Kenya: Rwanda Demands FDLR Demobilisation As Condition for De-Escalation With DRC

Displaced children in a temporary site for internally displaced people in DRC (file Photo).
20 February 2024

Nairobi — Rwanda has demanded the demobilisation and repatriation of the DRC-backed Democratic Forces for the Liberation of Rwanda (FDLR) rebel group as a condition to de-escalate a simmering conflict with Kinshasa.

The demand comes after the United States called on Rwanda to immediately withdraw its troops from the DRC and remove its surface-to-air missile systems, citing concerns over civilian safety and commercial flight operations in eastern DRC.

However, President Paul Kagame has maintained that he will not back down, emphasizing that DRC support for FDLR "is a matter of state policy, not the choice of individual actors."

"Ending Congolese state support for FDLR, and ensuring their demobilization and repatriation to Rwanda, is a non-negotiable requirement to protect Rwanda's territorial integrity and guarantee the preservation of our hard-won national unity for future generations," he said, asserting that Rwanda reserves the right to take any legitimate measures to defend itself so long as the threat exists.

Kagame has been strengthening his military position on the border with DRC amid mounting tension with President Felix Tshisekedi's regime.

He has accused the DRC of collaborating with FDLR to expel M23 rebels and Congolese Tutsi civilians into neighboring countries, exacerbating regional instability.

He attributed recent M23 advancements to the DRC's expulsion of the East African Community Regional Force in December 2023, tasked with overseeing ceasefire efforts.

Furthermore, Kagame stressed that protecting Congolese Tutsi rights falls under the responsibility of the Tshisekedi administration.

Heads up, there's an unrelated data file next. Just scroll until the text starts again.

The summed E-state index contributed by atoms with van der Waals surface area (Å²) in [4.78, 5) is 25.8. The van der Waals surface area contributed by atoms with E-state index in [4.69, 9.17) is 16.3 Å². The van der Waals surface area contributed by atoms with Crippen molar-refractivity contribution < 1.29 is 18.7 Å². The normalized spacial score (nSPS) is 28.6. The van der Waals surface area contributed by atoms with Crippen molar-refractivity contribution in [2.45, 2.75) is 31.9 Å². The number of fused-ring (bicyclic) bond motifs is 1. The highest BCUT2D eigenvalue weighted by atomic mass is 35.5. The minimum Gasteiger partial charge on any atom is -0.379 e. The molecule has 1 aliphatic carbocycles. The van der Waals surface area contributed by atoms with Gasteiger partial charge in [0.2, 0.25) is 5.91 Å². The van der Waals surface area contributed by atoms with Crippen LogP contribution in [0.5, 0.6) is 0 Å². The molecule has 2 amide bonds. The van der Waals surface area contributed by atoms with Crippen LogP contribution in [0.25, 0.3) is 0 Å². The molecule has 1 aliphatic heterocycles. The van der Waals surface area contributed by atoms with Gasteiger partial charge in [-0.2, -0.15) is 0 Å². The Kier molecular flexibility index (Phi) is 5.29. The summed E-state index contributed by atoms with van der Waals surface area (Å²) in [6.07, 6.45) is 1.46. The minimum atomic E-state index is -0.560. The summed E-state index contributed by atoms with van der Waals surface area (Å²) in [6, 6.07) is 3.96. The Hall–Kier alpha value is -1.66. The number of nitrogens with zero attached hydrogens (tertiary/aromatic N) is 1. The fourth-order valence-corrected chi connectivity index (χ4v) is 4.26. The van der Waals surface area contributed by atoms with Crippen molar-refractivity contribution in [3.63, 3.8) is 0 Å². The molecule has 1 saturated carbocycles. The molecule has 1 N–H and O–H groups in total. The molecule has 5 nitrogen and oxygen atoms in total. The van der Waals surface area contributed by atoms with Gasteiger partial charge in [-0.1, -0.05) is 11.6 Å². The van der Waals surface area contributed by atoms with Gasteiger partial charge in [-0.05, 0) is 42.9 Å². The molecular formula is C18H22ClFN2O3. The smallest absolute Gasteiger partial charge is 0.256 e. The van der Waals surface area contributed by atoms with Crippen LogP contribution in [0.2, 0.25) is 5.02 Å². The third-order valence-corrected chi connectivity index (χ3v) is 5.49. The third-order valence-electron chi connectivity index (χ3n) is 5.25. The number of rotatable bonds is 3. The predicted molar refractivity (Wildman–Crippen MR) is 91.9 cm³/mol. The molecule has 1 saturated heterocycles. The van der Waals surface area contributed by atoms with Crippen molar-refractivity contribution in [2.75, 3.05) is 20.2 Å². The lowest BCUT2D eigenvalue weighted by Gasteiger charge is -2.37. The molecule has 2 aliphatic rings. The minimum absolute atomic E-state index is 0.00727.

He criticized the DRC's failure to address the M23 insurgency, adding that it has exposed the entire Great Lakes Region to prolonged conflict and instability.

M23, a political problem

Kagame maintained that the decision by DRC to fully integrate FDLR into the Congolese Armed Forces (FARDC), as documented by the UN Group of Experts has further strengthened Rwanda's resolve to protect its sovereignty.

"Taken together, these facts represent a serious threat to Rwanda's national security. Because of that growing risk, Rwanda's position is that the M23 issue must be resolved politically amongst Congolese," he said.

"It will not be accepted for the problem to be externalized into Rwanda, by force, once again."

While condemning the deteriorating violence in the Eastern DRC blamed on the actions of the Rwanda-backed, US- and UN-sanctioned M23 armed group, the US warned that the escalation has increased the risk to millions of people already exposed to human rights abuses including displacement, deprivation, and attacks.

The US emphasized the importance of all states respecting each other's sovereignty and territorial integrity and holding accountable all actors for human rights abuses in the conflict in eastern DRC.

"We call on M23 to immediately cease hostilities and withdraw from its current positions around Sake and Goma and in accordance with the Luanda and Nairobi processes," US Department of State Spokesperson Matthew Miller said on Saturday, February 17.

About The Author


Bruhan Makong is a dedicated journalist who reports on crime, human rights and global affairs. He is passionate about uncovering the truth, amplifying the voices often drowned in silence and holding those in power to account.

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